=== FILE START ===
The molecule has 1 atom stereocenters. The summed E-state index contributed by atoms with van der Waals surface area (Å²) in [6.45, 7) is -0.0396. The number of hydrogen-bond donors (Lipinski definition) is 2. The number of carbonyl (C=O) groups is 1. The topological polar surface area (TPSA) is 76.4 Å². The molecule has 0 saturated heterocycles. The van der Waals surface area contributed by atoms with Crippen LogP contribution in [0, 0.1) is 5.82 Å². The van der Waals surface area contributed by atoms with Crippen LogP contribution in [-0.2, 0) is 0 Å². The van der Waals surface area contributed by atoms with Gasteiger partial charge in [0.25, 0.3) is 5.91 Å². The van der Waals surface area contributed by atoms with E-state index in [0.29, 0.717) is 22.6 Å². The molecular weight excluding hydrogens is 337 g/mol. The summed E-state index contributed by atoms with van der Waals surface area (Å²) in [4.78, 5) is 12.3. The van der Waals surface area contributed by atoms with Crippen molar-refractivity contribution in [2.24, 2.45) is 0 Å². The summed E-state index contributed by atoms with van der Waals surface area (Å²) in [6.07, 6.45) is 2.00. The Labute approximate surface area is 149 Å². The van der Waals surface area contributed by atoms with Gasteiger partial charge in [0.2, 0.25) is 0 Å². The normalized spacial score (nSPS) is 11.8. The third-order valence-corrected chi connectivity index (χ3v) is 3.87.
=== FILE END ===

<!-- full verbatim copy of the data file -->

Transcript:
The molecule has 1 atom stereocenters. The summed E-state index contributed by atoms with van der Waals surface area (Å²) in [6.45, 7) is -0.0396. The number of hydrogen-bond donors (Lipinski definition) is 2. The number of carbonyl (C=O) groups is 1. The topological polar surface area (TPSA) is 76.4 Å². The molecule has 0 saturated heterocycles. The van der Waals surface area contributed by atoms with Crippen LogP contribution in [0, 0.1) is 5.82 Å². The van der Waals surface area contributed by atoms with Crippen LogP contribution in [-0.2, 0) is 0 Å². The van der Waals surface area contributed by atoms with Gasteiger partial charge in [0.25, 0.3) is 5.91 Å². The van der Waals surface area contributed by atoms with E-state index in [0.29, 0.717) is 22.6 Å². The molecular weight excluding hydrogens is 337 g/mol. The summed E-state index contributed by atoms with van der Waals surface area (Å²) in [4.78, 5) is 12.3. The van der Waals surface area contributed by atoms with Crippen molar-refractivity contribution in [2.24, 2.45) is 0 Å². The summed E-state index contributed by atoms with van der Waals surface area (Å²) in [6.07, 6.45) is 2.00. The Labute approximate surface area is 149 Å². The van der Waals surface area contributed by atoms with Gasteiger partial charge in [0.2, 0.25) is 0 Å². The normalized spacial score (nSPS) is 11.8. The third-order valence-corrected chi connectivity index (χ3v) is 3.87.